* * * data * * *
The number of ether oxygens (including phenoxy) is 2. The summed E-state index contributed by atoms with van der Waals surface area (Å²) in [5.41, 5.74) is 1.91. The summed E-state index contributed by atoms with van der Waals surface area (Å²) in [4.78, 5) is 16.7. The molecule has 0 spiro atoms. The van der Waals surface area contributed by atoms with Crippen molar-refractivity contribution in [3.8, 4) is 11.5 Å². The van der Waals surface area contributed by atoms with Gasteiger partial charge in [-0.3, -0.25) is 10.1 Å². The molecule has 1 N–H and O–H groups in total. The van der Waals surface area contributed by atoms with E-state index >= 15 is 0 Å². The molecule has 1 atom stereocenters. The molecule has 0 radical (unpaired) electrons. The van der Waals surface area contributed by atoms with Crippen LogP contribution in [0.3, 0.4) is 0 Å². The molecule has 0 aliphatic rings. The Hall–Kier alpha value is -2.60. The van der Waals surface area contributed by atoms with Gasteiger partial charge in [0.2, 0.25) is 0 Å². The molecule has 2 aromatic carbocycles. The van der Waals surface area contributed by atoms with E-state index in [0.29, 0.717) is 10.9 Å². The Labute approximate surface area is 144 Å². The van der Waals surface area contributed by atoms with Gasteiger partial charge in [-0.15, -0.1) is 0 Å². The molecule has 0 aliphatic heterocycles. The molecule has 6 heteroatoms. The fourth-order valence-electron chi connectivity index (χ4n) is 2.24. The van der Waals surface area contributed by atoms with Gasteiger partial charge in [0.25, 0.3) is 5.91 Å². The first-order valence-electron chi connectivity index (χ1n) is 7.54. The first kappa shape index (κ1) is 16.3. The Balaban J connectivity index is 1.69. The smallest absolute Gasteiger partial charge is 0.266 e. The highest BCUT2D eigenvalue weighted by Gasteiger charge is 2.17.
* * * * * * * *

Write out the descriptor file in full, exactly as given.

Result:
The number of ether oxygens (including phenoxy) is 2. The summed E-state index contributed by atoms with van der Waals surface area (Å²) in [5.41, 5.74) is 1.91. The summed E-state index contributed by atoms with van der Waals surface area (Å²) in [4.78, 5) is 16.7. The molecule has 0 spiro atoms. The van der Waals surface area contributed by atoms with Crippen molar-refractivity contribution in [3.8, 4) is 11.5 Å². The van der Waals surface area contributed by atoms with Gasteiger partial charge in [-0.3, -0.25) is 10.1 Å². The molecule has 1 N–H and O–H groups in total. The van der Waals surface area contributed by atoms with E-state index >= 15 is 0 Å². The molecule has 1 atom stereocenters. The molecule has 0 radical (unpaired) electrons. The van der Waals surface area contributed by atoms with Crippen LogP contribution in [0.3, 0.4) is 0 Å². The molecule has 0 aliphatic rings. The Hall–Kier alpha value is -2.60. The van der Waals surface area contributed by atoms with Gasteiger partial charge in [0.2, 0.25) is 0 Å². The molecule has 2 aromatic carbocycles. The van der Waals surface area contributed by atoms with E-state index in [0.29, 0.717) is 10.9 Å². The Labute approximate surface area is 144 Å². The van der Waals surface area contributed by atoms with Gasteiger partial charge in [-0.15, -0.1) is 0 Å². The molecule has 0 aliphatic heterocycles. The molecule has 6 heteroatoms. The fourth-order valence-electron chi connectivity index (χ4n) is 2.24. The van der Waals surface area contributed by atoms with Gasteiger partial charge in [0.25, 0.3) is 5.91 Å². The first-order valence-electron chi connectivity index (χ1n) is 7.54. The first kappa shape index (κ1) is 16.3. The Balaban J connectivity index is 1.69. The smallest absolute Gasteiger partial charge is 0.266 e. The highest BCUT2D eigenvalue weighted by Gasteiger charge is 2.17.